Air is a gas, and a very important
property
of any gas is the
speed of sound
through the gas.
The speed of "sound"
is actually the speed of transmission of a small disturbance through
the gas. Sound is a sensation created in the human
brain in response to sensory inputs from the inner ear.
The speed of sound through the
atmosphere
is a constant that depends on the daily
temperature.
On a
standard day
at sea level static conditions, the speed of sound is about
760 mph, or 1100 feet/second.
We can use this knowledge to approximately determine
how far away a lightning strike has occurred.
When lightning strikes, a bright flash of light is generated.
Light travels at a constant
186,000 miles/second,
which means that we see the flash immediately as it happens.
The intense
heat
of the lightning generates a sound called thunder which
is transmitted through the air at the speed of sound.
Because the speed of sound is so much slower than the speed
of light, we always see the flash before we hear the thunder.
On the figure, we show the
sound waves
that are generated by a lightning strike. The waves move at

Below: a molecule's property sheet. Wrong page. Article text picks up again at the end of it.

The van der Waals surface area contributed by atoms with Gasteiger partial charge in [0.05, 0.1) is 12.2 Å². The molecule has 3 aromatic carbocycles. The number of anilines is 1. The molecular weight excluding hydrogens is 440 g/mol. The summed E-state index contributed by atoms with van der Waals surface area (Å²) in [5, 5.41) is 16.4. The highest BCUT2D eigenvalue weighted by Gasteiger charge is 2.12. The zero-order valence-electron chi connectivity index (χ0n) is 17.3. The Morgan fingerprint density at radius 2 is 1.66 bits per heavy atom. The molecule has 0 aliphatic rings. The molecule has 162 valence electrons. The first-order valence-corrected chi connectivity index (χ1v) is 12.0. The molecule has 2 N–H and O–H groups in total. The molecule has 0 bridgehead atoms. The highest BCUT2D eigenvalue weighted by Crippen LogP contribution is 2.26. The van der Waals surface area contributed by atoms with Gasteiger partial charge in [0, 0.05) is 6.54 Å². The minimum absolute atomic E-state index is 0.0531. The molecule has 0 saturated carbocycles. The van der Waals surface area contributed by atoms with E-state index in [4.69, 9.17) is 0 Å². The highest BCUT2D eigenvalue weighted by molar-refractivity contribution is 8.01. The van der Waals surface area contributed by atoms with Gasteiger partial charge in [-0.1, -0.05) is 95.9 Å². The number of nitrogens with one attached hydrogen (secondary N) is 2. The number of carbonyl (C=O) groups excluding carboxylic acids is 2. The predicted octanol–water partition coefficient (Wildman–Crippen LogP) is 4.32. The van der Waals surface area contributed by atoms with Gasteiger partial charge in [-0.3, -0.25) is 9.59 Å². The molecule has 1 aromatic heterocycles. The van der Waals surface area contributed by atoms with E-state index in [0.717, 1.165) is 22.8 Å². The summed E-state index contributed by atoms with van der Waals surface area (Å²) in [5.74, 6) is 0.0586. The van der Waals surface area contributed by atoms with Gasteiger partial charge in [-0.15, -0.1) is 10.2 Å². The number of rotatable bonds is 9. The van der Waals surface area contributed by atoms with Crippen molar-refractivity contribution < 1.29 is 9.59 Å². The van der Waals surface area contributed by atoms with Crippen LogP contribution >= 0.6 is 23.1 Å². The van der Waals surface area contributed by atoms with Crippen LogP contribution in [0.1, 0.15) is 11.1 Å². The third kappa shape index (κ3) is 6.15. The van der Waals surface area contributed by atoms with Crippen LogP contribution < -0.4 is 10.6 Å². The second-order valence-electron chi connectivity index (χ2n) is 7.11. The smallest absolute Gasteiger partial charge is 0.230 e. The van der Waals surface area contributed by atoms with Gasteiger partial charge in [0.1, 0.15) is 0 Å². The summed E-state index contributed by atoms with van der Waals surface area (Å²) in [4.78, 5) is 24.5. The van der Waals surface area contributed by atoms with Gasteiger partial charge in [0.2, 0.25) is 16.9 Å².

about 1100 feet/second. How far has the wave moved from the
lightning strike after 2 seconds? We can use a rate equation
to solve this problem:
d = s * t
distance d equals speed s times time t.
In 2 seconds, at 1100 feet/second, the wave has moved 2200 feet.
How far does it travel in 5 seconds? 5500 feet which is just a
little over a mile (1 mile = 5280 feet). So, since the flash
reaches our eyes instantly, if we count the number of seconds
between the flash and when we hear the thunder, we can approximate
the distance to the lightning strike:
d = 1100 * t (distance in feet)
Or, if we divide by 5280 feet/mile:
d ~= t / 5 (distance in miles)
Try it out during the next thunderstorm! But take shelter if the
time is less than a couple of seconds!
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